Friday, August 31, 2007

What do historians think about the Canadian War Museum controversy?

In the winter term I will be teaching a course called "The Practicing Historian" that looks at a variety of issues related to research methodology, historiography, and the presentation of history to the public. The current controversy around the Canadian War Museum's decision to change its texts dealing with the Second World War bomber raids on Germany provides an excellent opportunity for my class explore some of these debates about how history is presented to the public - and indeed, how history is written.

But what do historians think of this particular controversy? Anyone who is interested in getting a sense of this debate beyond the statements of prominent historians in the media might be interested in checking out the messages posted on H-Canada, a Canadian history listserv that I co-edit. Alastair Sweeny has started the ball rolling, and there is an initial group of eight responses in what will likely be a vigorous debate. Opinions so far have been far from unanimous, which I tend to think supports the original text which stated that the impacts of these raids are, in fact, "bitterly contested" - even among the historical community.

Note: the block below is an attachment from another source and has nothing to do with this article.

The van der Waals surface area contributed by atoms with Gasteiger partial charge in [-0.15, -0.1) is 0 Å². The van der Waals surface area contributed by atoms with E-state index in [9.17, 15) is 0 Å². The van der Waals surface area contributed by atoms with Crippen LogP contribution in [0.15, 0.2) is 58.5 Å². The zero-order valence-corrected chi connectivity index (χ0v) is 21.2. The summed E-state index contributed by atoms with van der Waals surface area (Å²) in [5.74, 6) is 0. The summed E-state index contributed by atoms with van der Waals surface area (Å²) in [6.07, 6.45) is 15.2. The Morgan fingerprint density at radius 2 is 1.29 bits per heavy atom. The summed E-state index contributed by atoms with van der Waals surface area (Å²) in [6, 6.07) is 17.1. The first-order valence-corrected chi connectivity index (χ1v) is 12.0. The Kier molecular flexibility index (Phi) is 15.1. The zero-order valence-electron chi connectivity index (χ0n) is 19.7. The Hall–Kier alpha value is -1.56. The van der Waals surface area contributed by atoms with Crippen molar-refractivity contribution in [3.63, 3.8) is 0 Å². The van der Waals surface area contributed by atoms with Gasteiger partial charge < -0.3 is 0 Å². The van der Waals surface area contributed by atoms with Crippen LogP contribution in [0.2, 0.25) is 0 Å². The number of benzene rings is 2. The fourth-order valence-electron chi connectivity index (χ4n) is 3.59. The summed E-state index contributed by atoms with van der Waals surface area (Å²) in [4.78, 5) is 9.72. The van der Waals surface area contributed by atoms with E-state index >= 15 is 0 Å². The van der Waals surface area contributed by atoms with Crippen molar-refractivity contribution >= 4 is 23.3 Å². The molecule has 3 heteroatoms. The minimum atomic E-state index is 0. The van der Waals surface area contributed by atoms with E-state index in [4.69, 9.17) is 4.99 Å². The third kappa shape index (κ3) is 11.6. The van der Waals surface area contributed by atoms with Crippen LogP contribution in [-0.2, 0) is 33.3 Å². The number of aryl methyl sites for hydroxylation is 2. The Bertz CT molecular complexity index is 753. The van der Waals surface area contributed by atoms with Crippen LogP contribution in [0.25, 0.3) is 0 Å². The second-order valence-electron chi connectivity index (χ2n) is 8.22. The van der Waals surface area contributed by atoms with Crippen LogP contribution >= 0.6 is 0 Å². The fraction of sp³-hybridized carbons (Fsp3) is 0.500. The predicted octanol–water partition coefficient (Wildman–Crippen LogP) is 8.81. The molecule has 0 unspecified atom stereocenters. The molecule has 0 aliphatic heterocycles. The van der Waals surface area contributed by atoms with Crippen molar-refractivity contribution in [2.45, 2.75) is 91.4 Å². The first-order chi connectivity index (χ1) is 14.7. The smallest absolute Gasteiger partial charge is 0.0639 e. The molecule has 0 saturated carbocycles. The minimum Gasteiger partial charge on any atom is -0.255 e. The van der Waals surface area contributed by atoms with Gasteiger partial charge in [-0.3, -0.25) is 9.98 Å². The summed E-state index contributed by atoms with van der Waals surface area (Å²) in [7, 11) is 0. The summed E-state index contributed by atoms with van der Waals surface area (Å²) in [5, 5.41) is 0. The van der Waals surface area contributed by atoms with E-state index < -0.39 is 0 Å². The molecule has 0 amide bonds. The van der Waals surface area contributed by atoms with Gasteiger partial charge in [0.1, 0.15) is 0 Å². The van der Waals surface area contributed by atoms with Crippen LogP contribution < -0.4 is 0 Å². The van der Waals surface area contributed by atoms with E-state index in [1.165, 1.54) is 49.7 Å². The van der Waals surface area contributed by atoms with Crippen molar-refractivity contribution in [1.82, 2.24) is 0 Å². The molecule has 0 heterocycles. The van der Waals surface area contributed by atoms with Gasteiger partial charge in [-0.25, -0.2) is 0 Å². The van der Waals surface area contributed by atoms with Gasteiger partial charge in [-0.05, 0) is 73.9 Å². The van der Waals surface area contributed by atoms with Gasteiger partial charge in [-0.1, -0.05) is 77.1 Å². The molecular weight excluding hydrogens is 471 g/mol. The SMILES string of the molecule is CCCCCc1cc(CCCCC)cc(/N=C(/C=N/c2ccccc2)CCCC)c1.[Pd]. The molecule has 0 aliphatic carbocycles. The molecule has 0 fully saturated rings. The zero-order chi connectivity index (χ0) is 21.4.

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3 Comments:

At 7:42 a.m., Blogger Dr.Dawg said...

Many thanks for this--interesting reading.

 
At 9:09 a.m., Blogger Idealistic Pragmatist said...

I've been hoping for your commentary since I first heard about this issue! Thanks for the tip.

You're going to be using this example in class, then?

 
At 9:41 a.m., Blogger Matt said...

It will be one of a series of recent controversies in recent years - starting with "The Valour and the Horror" documentary, and also including the "Prairie Giant" dispute. I'm also going to be looking for international examples, like the Enola Gay display at the Smithsonian.

 

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